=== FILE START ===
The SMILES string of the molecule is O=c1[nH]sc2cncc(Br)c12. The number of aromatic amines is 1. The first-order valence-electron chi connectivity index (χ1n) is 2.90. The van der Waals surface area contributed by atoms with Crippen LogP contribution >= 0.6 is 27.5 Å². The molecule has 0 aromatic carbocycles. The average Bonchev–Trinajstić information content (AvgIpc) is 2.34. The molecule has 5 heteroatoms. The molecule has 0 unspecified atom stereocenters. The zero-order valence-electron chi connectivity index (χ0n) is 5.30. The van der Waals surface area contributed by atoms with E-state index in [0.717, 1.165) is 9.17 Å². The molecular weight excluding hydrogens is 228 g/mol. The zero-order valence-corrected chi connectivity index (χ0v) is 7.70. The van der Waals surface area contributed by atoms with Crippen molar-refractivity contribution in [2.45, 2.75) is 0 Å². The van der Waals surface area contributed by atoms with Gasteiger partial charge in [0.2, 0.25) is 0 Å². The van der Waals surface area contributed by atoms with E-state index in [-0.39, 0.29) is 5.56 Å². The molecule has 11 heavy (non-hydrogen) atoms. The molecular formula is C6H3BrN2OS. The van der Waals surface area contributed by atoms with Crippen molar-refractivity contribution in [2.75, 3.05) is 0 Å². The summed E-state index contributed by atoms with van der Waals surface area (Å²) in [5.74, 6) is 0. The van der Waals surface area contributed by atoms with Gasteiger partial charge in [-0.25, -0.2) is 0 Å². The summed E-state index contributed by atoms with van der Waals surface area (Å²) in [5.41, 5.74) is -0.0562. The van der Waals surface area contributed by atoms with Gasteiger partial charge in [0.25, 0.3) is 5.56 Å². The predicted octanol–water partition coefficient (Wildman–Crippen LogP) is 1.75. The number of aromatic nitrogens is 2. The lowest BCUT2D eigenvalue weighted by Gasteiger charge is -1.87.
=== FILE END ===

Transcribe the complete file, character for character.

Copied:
The SMILES string of the molecule is O=c1[nH]sc2cncc(Br)c12. The number of aromatic amines is 1. The first-order valence-electron chi connectivity index (χ1n) is 2.90. The van der Waals surface area contributed by atoms with Crippen LogP contribution >= 0.6 is 27.5 Å². The molecule has 0 aromatic carbocycles. The average Bonchev–Trinajstić information content (AvgIpc) is 2.34. The molecule has 5 heteroatoms. The molecule has 0 unspecified atom stereocenters. The zero-order valence-electron chi connectivity index (χ0n) is 5.30. The van der Waals surface area contributed by atoms with E-state index in [0.717, 1.165) is 9.17 Å². The molecular weight excluding hydrogens is 228 g/mol. The zero-order valence-corrected chi connectivity index (χ0v) is 7.70. The van der Waals surface area contributed by atoms with Crippen molar-refractivity contribution in [2.45, 2.75) is 0 Å². The van der Waals surface area contributed by atoms with Gasteiger partial charge in [0.2, 0.25) is 0 Å². The van der Waals surface area contributed by atoms with E-state index in [-0.39, 0.29) is 5.56 Å². The molecule has 11 heavy (non-hydrogen) atoms. The molecular formula is C6H3BrN2OS. The van der Waals surface area contributed by atoms with Crippen molar-refractivity contribution in [2.75, 3.05) is 0 Å². The summed E-state index contributed by atoms with van der Waals surface area (Å²) in [5.74, 6) is 0. The van der Waals surface area contributed by atoms with Gasteiger partial charge in [-0.25, -0.2) is 0 Å². The summed E-state index contributed by atoms with van der Waals surface area (Å²) in [5.41, 5.74) is -0.0562. The van der Waals surface area contributed by atoms with Gasteiger partial charge in [0.25, 0.3) is 5.56 Å². The predicted octanol–water partition coefficient (Wildman–Crippen LogP) is 1.75. The number of aromatic nitrogens is 2. The lowest BCUT2D eigenvalue weighted by Gasteiger charge is -1.87.